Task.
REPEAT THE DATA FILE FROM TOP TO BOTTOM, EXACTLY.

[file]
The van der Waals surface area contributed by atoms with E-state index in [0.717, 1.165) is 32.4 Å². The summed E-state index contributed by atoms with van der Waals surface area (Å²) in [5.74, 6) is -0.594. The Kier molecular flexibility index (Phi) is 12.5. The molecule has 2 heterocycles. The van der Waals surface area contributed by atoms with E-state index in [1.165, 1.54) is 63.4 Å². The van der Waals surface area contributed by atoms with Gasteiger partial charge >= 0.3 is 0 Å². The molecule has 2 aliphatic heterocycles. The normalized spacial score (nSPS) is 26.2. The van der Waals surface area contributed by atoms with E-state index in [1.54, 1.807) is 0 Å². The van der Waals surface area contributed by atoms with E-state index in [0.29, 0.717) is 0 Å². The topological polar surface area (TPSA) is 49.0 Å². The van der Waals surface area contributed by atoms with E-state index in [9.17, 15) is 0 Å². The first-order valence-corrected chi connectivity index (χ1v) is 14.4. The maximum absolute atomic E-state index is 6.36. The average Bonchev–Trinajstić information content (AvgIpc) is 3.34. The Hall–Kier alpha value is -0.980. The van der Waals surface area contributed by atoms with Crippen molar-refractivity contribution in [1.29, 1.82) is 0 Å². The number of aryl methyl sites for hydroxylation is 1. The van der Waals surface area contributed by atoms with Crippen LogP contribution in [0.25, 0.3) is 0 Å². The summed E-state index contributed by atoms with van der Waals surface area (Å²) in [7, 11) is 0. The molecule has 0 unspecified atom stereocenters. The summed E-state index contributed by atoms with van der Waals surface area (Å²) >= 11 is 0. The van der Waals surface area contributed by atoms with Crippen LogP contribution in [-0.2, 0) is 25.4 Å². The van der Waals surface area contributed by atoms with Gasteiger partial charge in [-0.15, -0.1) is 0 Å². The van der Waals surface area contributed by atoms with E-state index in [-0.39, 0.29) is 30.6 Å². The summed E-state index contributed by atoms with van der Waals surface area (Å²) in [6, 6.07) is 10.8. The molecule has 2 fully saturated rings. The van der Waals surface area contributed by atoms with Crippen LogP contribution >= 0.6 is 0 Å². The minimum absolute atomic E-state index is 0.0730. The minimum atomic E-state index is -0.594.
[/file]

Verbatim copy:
The van der Waals surface area contributed by atoms with E-state index in [0.717, 1.165) is 32.4 Å². The summed E-state index contributed by atoms with van der Waals surface area (Å²) in [5.74, 6) is -0.594. The Kier molecular flexibility index (Phi) is 12.5. The molecule has 2 heterocycles. The van der Waals surface area contributed by atoms with E-state index in [1.165, 1.54) is 63.4 Å². The van der Waals surface area contributed by atoms with Gasteiger partial charge >= 0.3 is 0 Å². The molecule has 2 aliphatic heterocycles. The normalized spacial score (nSPS) is 26.2. The van der Waals surface area contributed by atoms with E-state index in [1.54, 1.807) is 0 Å². The van der Waals surface area contributed by atoms with E-state index in [0.29, 0.717) is 0 Å². The topological polar surface area (TPSA) is 49.0 Å². The van der Waals surface area contributed by atoms with E-state index in [9.17, 15) is 0 Å². The first-order valence-corrected chi connectivity index (χ1v) is 14.4. The maximum absolute atomic E-state index is 6.36. The average Bonchev–Trinajstić information content (AvgIpc) is 3.34. The Hall–Kier alpha value is -0.980. The van der Waals surface area contributed by atoms with Crippen molar-refractivity contribution in [1.29, 1.82) is 0 Å². The number of aryl methyl sites for hydroxylation is 1. The van der Waals surface area contributed by atoms with Crippen LogP contribution in [0.25, 0.3) is 0 Å². The summed E-state index contributed by atoms with van der Waals surface area (Å²) in [7, 11) is 0. The molecule has 0 unspecified atom stereocenters. The summed E-state index contributed by atoms with van der Waals surface area (Å²) >= 11 is 0. The van der Waals surface area contributed by atoms with Crippen LogP contribution in [-0.2, 0) is 25.4 Å². The van der Waals surface area contributed by atoms with Gasteiger partial charge in [-0.15, -0.1) is 0 Å². The van der Waals surface area contributed by atoms with E-state index in [-0.39, 0.29) is 30.6 Å². The summed E-state index contributed by atoms with van der Waals surface area (Å²) in [6, 6.07) is 10.8. The molecule has 2 fully saturated rings. The van der Waals surface area contributed by atoms with Crippen LogP contribution >= 0.6 is 0 Å². The minimum absolute atomic E-state index is 0.0730. The minimum atomic E-state index is -0.594.